The first time I saw the television control room in the Media and Public Affairs building, I was completely blown away. The facility is better than the one at MSNBC in D.C. and certainly one of the best in the entire city – including FOX News Channel and CNN.
I have worked for ABC, CNN, FOX and NBC in D.C. I am currently working for CNN on “Crossfire” at GW. As a GW graduate I take pride in the facilities GW has to offer its students.
At the same time, I am shocked how little the facilities are used by the students. After speaking to a couple of administrators in the School of Media and Public Affairs, I was informed that there is a lack of interest by the students to produce regular programming. Producing public affairs (news and talk show) programs is not rocket science. The most difficult challenge is showing up week after week prepared to put it together. The administrators say the students become disenchanted when their product does not look exactly like network-level programs. Furthermore, the students loose interest three-fourths of the way through the semester. This is pathetic.
This is a call to action for SMPA students. You need to get off your butts and make proposals to the University for student-produced programs. Take some initiative. Learn from Syracuse University, which distributes television-like programming via the Internet, and use them as a model. There is no reason that students can not produce a weekly news and information program.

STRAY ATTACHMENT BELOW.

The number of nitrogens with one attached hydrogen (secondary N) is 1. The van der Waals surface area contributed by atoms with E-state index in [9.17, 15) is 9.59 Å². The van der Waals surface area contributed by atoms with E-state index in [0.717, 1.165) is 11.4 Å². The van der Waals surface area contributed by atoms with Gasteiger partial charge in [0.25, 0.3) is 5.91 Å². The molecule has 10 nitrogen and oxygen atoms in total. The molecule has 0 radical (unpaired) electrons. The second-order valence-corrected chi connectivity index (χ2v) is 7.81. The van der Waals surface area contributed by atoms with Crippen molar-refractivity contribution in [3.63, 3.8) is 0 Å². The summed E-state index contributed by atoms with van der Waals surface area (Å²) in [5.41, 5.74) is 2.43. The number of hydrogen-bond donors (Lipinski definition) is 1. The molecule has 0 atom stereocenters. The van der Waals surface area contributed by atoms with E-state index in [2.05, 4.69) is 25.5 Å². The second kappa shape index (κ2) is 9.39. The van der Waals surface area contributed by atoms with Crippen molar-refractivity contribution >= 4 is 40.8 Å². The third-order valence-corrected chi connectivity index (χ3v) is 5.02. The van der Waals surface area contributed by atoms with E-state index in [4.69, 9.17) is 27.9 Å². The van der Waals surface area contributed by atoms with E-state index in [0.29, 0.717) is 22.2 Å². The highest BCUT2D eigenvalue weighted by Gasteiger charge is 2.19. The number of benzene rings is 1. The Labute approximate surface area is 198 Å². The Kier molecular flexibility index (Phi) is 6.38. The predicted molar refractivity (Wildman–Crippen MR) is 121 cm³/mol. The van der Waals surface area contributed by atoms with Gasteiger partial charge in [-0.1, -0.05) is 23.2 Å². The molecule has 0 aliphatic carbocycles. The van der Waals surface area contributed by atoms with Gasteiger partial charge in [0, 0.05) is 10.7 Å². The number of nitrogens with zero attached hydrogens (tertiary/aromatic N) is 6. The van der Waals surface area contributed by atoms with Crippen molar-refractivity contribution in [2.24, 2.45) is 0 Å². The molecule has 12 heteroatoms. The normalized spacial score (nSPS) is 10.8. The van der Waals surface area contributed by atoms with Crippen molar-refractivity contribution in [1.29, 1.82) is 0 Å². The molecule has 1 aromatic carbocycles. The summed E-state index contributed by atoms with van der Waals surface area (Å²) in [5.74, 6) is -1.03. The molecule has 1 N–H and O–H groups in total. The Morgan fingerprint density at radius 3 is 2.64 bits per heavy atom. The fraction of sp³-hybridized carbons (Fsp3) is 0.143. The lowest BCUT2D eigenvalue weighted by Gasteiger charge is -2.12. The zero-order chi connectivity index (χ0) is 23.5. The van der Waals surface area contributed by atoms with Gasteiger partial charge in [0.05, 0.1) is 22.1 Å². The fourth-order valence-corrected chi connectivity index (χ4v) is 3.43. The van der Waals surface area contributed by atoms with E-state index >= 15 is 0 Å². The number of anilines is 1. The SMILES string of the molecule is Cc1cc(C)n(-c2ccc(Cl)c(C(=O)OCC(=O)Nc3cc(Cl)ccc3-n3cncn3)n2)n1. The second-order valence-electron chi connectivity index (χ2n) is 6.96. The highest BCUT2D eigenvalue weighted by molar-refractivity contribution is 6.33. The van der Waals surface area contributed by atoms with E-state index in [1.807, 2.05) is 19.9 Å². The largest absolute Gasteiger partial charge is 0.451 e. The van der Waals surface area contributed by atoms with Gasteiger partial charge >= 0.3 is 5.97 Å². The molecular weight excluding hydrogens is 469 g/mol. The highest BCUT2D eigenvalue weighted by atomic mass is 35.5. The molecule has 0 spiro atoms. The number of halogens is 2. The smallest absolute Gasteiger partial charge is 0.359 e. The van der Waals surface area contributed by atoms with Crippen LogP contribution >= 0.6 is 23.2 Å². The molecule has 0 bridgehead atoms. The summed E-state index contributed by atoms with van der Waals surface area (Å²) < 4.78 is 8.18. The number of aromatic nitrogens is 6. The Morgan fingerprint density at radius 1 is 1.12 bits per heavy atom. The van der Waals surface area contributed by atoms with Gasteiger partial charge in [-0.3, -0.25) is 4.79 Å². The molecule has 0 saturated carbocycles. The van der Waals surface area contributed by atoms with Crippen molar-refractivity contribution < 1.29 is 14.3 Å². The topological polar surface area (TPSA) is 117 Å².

With the equipment and facilities at your disposal, this could easily be one of the top electronic media programs in the country. At the same time, D.C. is a major media production city. Some of the top, if not the top, public affairs professionals call Washington home. With a little prodding, you could get tips, guest lectures and guidance from the top professionals in the country. Can Syracuse say that?
Take some cues for hot stories from The Hatchet. The mini-DV cameras owned by the University have great low-light capabilities. They are perfect for shooting reports from bars, restaurants, nightclubs and parties under natural light or minimal additional lighting. You have to produce content that people want to see. “Hot Spots for Hookups” would be a segment people would want to see. Take advantage of human vanity and give students their Warholian 15 minutes of fame. What do students in the most powerful city in the world do on weekends?
It is up to you guys to make something happen. The more coverage the SMPA gets, the more valuable your degree becomes. Produce good content and the viewers will come.
-The writer is a GW graduate (’85) and currently works on CNN’s “Crossfire.”